PALO ALTO, Calif. — Most public school teachers feel unprepared to teach math and reading to the Common Core standards that are rolling out in 45 states and the District, according to a poll of 800 teachers released Friday by the American Federation of Teachers.
The new standards, written by a group of states and embraced by the Obama administration, set common goals for reading, writing and math skills that students should develop from kindergarten through high school graduation. Curriculum is left to the states. The standards emphasize critical thinking and problem solving and are supposed to encourage students to think deeply about fewer topics.
While a clear majority — 75 percent — of teachers surveyed by the union said they support the Common Core, less than one-third said their school districts have given them the training and resources to teach to the new standards.
Many states have begun implementing the standards. All participating states are expected to have them in place by 2014, when students will take new standardized tests based on the Common Core.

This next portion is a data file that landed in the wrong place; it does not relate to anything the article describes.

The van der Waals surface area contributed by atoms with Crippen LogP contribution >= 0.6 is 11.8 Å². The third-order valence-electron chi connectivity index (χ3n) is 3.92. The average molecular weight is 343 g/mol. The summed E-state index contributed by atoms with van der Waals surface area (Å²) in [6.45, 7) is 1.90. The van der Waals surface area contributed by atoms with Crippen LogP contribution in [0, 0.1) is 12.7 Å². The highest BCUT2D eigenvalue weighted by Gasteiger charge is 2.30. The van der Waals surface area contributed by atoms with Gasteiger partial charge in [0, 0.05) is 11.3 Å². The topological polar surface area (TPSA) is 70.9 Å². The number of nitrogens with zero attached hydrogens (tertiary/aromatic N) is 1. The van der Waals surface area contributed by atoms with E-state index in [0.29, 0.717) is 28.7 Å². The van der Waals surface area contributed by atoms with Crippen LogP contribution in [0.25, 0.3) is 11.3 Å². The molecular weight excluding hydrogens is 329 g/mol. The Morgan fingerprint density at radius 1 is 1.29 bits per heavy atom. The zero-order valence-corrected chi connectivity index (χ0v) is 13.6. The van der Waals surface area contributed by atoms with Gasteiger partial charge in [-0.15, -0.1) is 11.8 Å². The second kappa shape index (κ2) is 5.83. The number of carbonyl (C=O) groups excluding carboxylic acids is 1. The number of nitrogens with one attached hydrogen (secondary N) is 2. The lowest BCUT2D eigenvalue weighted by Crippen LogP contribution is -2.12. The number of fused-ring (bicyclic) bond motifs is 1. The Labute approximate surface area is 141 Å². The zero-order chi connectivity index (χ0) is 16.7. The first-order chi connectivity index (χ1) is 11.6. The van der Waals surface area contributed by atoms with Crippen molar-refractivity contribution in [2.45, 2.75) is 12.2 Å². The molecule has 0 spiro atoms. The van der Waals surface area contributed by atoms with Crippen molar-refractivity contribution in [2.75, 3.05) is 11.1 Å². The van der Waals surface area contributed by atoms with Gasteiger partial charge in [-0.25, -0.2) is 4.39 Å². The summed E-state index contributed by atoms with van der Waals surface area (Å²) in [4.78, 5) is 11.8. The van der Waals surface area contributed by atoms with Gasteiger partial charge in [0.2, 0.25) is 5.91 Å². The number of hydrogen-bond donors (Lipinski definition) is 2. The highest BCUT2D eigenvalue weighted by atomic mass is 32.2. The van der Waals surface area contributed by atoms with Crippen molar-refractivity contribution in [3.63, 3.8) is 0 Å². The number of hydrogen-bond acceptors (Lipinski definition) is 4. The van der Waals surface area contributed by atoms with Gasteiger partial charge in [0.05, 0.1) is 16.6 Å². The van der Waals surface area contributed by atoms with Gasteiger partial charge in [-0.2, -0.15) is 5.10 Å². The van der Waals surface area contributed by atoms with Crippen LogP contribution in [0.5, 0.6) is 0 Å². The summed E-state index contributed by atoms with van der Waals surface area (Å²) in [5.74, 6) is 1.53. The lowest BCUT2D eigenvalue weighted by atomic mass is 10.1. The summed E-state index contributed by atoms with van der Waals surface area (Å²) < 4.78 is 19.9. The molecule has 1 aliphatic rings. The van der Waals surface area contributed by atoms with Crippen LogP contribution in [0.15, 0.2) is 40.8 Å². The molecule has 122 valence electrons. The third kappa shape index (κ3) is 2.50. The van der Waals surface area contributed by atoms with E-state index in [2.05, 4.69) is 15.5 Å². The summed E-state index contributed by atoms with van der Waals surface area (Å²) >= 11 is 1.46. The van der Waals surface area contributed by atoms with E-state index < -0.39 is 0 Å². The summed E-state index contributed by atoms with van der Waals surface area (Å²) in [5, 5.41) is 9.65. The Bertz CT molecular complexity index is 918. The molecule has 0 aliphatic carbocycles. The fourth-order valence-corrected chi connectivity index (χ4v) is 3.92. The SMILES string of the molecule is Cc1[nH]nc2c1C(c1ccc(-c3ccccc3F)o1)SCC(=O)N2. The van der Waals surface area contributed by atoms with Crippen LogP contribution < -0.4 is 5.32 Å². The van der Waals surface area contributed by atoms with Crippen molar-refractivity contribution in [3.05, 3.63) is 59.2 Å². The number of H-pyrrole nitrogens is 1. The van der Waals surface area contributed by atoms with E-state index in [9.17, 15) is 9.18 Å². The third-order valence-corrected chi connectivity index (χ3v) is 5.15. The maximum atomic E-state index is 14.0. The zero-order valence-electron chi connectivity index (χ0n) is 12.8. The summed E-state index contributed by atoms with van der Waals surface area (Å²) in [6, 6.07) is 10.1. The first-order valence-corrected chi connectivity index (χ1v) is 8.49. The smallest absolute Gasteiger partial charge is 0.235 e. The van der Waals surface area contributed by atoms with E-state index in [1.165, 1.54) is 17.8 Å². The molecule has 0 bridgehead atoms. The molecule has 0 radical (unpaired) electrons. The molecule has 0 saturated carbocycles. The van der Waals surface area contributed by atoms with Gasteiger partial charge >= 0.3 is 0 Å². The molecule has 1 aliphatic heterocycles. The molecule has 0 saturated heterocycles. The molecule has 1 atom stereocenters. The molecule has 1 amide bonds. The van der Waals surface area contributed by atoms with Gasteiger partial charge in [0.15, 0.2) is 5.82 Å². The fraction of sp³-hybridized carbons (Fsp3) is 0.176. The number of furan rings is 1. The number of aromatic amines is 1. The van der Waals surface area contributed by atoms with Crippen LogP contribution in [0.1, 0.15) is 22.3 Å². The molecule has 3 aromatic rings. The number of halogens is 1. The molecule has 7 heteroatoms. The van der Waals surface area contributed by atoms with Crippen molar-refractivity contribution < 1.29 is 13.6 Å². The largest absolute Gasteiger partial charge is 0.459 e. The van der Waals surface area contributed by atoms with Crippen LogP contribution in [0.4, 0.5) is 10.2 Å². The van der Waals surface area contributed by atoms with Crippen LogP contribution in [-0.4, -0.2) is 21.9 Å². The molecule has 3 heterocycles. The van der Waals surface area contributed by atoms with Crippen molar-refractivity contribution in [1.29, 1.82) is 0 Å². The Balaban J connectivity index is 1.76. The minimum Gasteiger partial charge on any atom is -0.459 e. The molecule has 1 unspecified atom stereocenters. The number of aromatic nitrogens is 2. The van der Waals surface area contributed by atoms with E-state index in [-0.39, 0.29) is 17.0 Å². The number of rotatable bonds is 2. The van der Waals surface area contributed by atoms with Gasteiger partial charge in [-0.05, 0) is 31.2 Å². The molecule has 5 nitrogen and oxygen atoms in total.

Two states — Kentucky and New York — have already tested students on the new standards. In New York, teachers, parents and students complained that the tests were poorly designed, covered material that had not been taught and frustrated children to the point of tears. Like many other states, New York intends to use the test results in decisions about student grade promotion, teacher job evaluations and school closings.
AFT President Randi Weingarten on Tuesday called for a moratorium on consequences for at least one year until teachers and students across the country are sufficiently steeped in the Common Core standards. Among the teachers polled, 83 percent supported the moratorium. The poll was conducted in March and included teachers from kindergarten through 12th grade.
Weingarten, a supporter of the Common Core, said sloppy implementation threatens to turn the new standards into another failed education reform. “The last thing we need is for teachers and the public to lose confidence in something that can actually transform teaching and learning,” she said. “We’ve got to get it right.”